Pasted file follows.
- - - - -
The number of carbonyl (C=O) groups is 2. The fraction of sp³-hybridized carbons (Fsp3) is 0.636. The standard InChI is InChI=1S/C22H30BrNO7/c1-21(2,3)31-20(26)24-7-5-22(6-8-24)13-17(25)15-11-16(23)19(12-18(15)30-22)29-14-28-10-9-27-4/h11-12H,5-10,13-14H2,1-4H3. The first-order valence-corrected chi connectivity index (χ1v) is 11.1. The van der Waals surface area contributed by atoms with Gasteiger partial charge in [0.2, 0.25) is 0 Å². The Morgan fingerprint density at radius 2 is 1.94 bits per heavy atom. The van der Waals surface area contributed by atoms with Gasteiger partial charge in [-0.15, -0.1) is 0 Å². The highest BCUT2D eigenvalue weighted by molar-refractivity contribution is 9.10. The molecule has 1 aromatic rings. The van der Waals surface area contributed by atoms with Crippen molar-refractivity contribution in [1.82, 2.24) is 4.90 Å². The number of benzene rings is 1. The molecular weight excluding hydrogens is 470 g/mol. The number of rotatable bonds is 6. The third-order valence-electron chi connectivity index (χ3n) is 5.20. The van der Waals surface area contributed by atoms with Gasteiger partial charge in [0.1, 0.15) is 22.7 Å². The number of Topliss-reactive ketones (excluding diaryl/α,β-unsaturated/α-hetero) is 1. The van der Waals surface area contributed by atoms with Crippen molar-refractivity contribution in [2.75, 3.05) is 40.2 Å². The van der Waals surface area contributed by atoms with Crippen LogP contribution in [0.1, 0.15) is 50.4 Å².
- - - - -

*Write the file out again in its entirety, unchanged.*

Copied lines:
The number of carbonyl (C=O) groups is 2. The fraction of sp³-hybridized carbons (Fsp3) is 0.636. The standard InChI is InChI=1S/C22H30BrNO7/c1-21(2,3)31-20(26)24-7-5-22(6-8-24)13-17(25)15-11-16(23)19(12-18(15)30-22)29-14-28-10-9-27-4/h11-12H,5-10,13-14H2,1-4H3. The first-order valence-corrected chi connectivity index (χ1v) is 11.1. The van der Waals surface area contributed by atoms with Gasteiger partial charge in [0.2, 0.25) is 0 Å². The Morgan fingerprint density at radius 2 is 1.94 bits per heavy atom. The van der Waals surface area contributed by atoms with Gasteiger partial charge in [-0.15, -0.1) is 0 Å². The highest BCUT2D eigenvalue weighted by molar-refractivity contribution is 9.10. The molecule has 1 aromatic rings. The van der Waals surface area contributed by atoms with Crippen molar-refractivity contribution in [1.82, 2.24) is 4.90 Å². The number of benzene rings is 1. The molecular weight excluding hydrogens is 470 g/mol. The number of rotatable bonds is 6. The third-order valence-electron chi connectivity index (χ3n) is 5.20. The van der Waals surface area contributed by atoms with Gasteiger partial charge in [0.1, 0.15) is 22.7 Å². The number of Topliss-reactive ketones (excluding diaryl/α,β-unsaturated/α-hetero) is 1. The van der Waals surface area contributed by atoms with Crippen molar-refractivity contribution in [2.75, 3.05) is 40.2 Å². The van der Waals surface area contributed by atoms with Crippen LogP contribution in [0.1, 0.15) is 50.4 Å².